Vicky Knight was eight years old when she was badly burned in a pub fire. Her two cousins and the man who saved her died. Now 23 and working as a healthcare assistant at Broomfield Hospital, she is the star of the new feature film Dirty God which is released this Friday (7 June).
Vicky plays Jade, a young mother who is the victim of an acid attack. The film follows her attempts to rebuild her life and reconnect with her daughter whilst dealing with the trauma of the attack and the psychological effects of her scars.
For Vicky, whose burns cover a third of her body, being cast in the film has been a turning point in her life.
“Before filming, I was at a stage in my life where I didn’t want to live with my scars anymore. I’d had a bad experience when a TV documentary humiliated me. They said they wanted someone with burns to see how they live their life, I agreed to do it and it turned out to be a dating programme called Too Ugly for Love. After that I refused to do anything else.
“When the casting director called me up and said ‘We’d like you to play a part in this film’, it took me a year to decide whether I wanted to do it or not.”
Vicky has no previous acting experience and has worked as an HCA, mainly in A&E, for the past five years.
Her relationship with the hospital began in 2003 when she was treated here by Professor Dziewulski after the devastating fire at her grandfather’s pub The Prince of Wales in Stoke Newington.
Vicky and her cousins were sleeping upstairs in a locked flat when the blaze took hold. Pub regular and local plumber Ronnie Springer rescued Vicky and her cousin Denise but the fire claimed the lives of Charlie (four) and Christopher (10). Ronnie Springer died six weeks later from his injuries. Vicky suffered 31% burns and stayed in hospital for three months.
“I got bullied a lot at school,” she says. “I was labelled as a monster and Freddy Krueger and I started to feel like that. I preferred an insult to a compliment.
“Going on set and having to reveal my scars to the world was very difficult but very rewarding. When I saw myself on screen, I thought ‘Wow’. I didn’t know what I was thinking for the last 15 years because there’s nothing wrong with me. I was completely blown away by it. It’s such a powerful film and has given me such great hope.”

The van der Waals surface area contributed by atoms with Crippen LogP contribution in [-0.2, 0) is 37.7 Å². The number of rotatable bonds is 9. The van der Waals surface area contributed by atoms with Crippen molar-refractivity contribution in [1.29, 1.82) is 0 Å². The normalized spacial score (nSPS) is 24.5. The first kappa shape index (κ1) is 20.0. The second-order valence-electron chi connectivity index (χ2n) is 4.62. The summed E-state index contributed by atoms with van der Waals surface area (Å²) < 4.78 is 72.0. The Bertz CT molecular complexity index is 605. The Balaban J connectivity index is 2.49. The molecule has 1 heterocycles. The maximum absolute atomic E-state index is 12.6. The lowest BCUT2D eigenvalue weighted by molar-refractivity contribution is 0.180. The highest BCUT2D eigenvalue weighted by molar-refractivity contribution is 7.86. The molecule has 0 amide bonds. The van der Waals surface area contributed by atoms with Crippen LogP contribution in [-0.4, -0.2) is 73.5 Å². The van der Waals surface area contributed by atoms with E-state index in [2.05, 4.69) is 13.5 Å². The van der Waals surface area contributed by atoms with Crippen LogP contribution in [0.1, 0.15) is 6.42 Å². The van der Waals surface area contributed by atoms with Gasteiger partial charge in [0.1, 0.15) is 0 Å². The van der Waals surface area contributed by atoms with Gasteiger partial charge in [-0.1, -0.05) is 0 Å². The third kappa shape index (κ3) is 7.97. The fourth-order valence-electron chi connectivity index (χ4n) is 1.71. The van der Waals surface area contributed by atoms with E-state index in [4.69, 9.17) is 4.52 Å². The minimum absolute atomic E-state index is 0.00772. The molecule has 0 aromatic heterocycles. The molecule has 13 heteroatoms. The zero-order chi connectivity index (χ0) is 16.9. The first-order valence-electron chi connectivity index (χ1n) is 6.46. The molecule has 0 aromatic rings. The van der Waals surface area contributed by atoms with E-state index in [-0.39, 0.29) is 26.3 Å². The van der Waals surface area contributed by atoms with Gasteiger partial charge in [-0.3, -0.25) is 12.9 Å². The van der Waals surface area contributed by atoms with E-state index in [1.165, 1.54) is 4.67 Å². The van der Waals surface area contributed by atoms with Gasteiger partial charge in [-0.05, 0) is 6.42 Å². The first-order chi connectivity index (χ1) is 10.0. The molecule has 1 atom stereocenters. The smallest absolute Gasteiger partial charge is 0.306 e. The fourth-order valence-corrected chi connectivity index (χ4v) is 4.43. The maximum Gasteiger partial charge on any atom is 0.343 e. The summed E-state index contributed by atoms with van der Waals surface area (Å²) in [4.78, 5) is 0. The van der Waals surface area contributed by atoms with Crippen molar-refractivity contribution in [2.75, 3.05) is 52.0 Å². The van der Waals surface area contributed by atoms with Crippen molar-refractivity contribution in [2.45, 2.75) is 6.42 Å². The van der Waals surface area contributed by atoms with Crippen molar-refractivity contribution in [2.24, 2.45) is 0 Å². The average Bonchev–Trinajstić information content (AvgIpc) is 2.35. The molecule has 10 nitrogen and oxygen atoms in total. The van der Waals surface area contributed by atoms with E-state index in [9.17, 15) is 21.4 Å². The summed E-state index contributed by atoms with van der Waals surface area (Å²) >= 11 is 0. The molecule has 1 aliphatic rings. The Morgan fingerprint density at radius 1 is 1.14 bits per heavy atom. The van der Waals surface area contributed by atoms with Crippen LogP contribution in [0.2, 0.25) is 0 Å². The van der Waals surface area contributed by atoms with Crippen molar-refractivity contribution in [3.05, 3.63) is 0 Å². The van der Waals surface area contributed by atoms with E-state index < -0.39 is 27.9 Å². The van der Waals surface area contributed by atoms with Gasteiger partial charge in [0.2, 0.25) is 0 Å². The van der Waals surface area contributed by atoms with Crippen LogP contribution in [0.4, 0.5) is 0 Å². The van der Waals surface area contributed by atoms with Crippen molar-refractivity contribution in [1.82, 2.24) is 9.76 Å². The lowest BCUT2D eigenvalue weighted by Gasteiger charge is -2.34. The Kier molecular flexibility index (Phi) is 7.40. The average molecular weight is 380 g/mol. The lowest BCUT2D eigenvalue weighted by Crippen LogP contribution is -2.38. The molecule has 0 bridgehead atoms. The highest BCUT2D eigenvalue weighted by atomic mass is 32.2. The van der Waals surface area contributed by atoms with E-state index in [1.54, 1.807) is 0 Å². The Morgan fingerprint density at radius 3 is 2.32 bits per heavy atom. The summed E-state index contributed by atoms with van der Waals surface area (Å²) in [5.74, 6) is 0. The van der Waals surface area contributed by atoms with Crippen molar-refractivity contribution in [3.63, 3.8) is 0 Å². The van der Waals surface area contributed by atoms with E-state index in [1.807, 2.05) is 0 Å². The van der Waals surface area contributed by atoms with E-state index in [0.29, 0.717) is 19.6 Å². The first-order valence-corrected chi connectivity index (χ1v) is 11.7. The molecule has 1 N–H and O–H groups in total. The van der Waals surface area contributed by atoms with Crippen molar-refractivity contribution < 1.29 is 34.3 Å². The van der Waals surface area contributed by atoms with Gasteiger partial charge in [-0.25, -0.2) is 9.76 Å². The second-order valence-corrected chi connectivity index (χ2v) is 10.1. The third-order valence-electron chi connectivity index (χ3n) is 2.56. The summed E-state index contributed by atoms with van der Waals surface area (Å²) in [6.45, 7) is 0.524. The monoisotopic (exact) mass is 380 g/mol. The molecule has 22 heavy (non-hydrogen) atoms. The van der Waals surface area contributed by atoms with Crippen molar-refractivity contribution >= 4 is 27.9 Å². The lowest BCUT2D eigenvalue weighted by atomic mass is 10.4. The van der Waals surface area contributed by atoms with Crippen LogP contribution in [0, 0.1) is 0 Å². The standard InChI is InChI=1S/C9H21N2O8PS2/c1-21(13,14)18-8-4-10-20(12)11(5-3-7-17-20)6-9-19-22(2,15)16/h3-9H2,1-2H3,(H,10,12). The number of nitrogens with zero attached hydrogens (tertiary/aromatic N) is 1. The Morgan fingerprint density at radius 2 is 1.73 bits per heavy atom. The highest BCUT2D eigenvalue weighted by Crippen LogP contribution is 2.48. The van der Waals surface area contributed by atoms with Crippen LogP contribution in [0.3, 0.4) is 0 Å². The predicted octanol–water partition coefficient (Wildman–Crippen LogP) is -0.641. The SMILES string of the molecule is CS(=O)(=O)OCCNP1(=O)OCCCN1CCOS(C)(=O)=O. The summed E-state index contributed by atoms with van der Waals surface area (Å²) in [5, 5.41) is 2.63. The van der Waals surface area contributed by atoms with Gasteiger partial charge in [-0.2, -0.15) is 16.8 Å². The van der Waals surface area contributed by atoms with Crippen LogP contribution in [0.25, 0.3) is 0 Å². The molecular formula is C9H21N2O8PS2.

Vicky, who wore a prosthetic on her face to match her real-life scars, also hopes to change perceptions of people with scarring.
“We’ve got a campaign going with Changing Faces and the BFI and the BBC are now refusing to fund any films that have villains who have a facial scar or disfigurement. Kids are growing up seeing people with scars and automatically think they’ve done wrong. It’s about raising awareness as well as educating people.
“I’m proud of my scars and I’m not afraid to show them anymore so if it can do that to me, I really hope it could do it for someone else.”
Vicky travelled to the world-famous Sundance Film Festival in America and has toured over twenty European cities to promote the film. Next week she heads to Australia.
Her performance has been described as “fearless” by the Hollywood Reporter, “electric” by Empire magazine and “stand-out” and “impressively nuanced” by industry bible Variety.
So what are her ambitions now?
“I’ve got an agent so I’m hopeful I can get more acting jobs and I’d like to write a book about my life. But if I don’t get any more acting roles then I’ll carry on being a healthcare assistant. Everyone at the hospital has been brilliant. They’re so proud of me.”
For a list of cinemas where you can watch Vicky's film debut, go to: https://www.modernfilms.com/dirtygod